0212 GMT October 22, 2019
The sites were classified into three types — religious, such as temples and shrines; ancient burial sites, which have suffered from raiders seeking precious objects; and other ancient sites including villages, ponds, hills and bridges, phnompenhpost.com reported.
Voeun Vuthy, the director at the ministry’s Department of Archeology and Prehistory, told The Post the ancient sites are being disturbed by public and forest land clearing.
He said four ancient sites were locked in disputes and in court procedures. One is located in Kandal Province’s Ang Snuol district and involved land dredging.
Two other sites are in Kandal Province’s Kandal Stung and Kien Svay Districts. The last and most controversial one is located on Doh Kramom Mountain in Ratanakkiri Province’s Banlung District.
“Development, population growth, illegal land clearing and raiding tombs for ancient objects have created many challenges."
“More than 1,000 indigenous families in Ratanakkiri Province’s Doh Kramom Mountain filed a lawsuit against the ministry and the issue has been worked on since 2016. It involves forest land clearing on an ancient site, which is a cultural indigenous center."
“Talking about the challenge, we experience many problems because of development, population growth, illegal land clearing and excavation hunting for ancient objects,” Vuthy said.
Kroeung Tola, the Bunong ethnic group coordinator in Ranakkiri Province, said: “The Doh Kramom mountainous area is a cultural center, not only for indigenous people but for everybody.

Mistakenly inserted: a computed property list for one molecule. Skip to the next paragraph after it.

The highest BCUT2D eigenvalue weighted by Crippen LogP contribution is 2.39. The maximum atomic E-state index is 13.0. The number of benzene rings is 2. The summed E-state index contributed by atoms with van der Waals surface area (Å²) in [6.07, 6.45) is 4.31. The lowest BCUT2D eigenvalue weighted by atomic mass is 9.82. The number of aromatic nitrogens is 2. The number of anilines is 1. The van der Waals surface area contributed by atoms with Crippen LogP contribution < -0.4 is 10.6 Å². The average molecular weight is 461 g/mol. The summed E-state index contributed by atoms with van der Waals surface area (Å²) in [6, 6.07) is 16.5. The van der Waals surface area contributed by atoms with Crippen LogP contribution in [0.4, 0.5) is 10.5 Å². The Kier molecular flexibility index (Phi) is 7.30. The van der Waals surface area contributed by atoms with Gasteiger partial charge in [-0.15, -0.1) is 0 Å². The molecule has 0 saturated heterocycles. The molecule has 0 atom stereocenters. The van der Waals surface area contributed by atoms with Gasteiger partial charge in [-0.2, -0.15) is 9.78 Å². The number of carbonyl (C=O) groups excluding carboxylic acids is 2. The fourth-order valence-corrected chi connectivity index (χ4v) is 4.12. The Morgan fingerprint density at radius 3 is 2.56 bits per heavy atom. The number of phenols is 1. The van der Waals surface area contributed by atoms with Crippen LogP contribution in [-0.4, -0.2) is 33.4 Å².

“The sites belong to everybody, not just for one group or individuals. I know the site belongs to the nation, so I organized a group to protect it,” he said.
Vuthy said the court case came about following powerful and wealthy individuals attempting to violate the ancient site since 2013.
He said the ministry and relevant authorities have cracked down on nearly 700 incidences of violations against ancient sites.
Since 2008, the ministry has ordered the department to register ancient sites across the country for maintenance and preservation as national treasures. The ministry has formally registered 6,644 sites thus far and expects more to be found and listed.
Phnom Penh Department of Culture director Chum Vuthy told The Post that each year, the department often inspects ancient sites registered in all of the capital’s districts.
“We have worked on this matter for many years. We want to update the ministry’s plans and see how many ancient sites are registered [with the ministry thus far]. What are the conditions of sites and what are the challenges they face?"
“We inspect the sites and assess the areas as the government did not previously know the area demarcating the sites’ boundaries. Now, we seek to prevent overlapping the sites with surrounding villagers’ land,” he said.
The Royal Decree on the Protection of Natural Areas was signed into law to protect natural areas and ancient sites in 1993.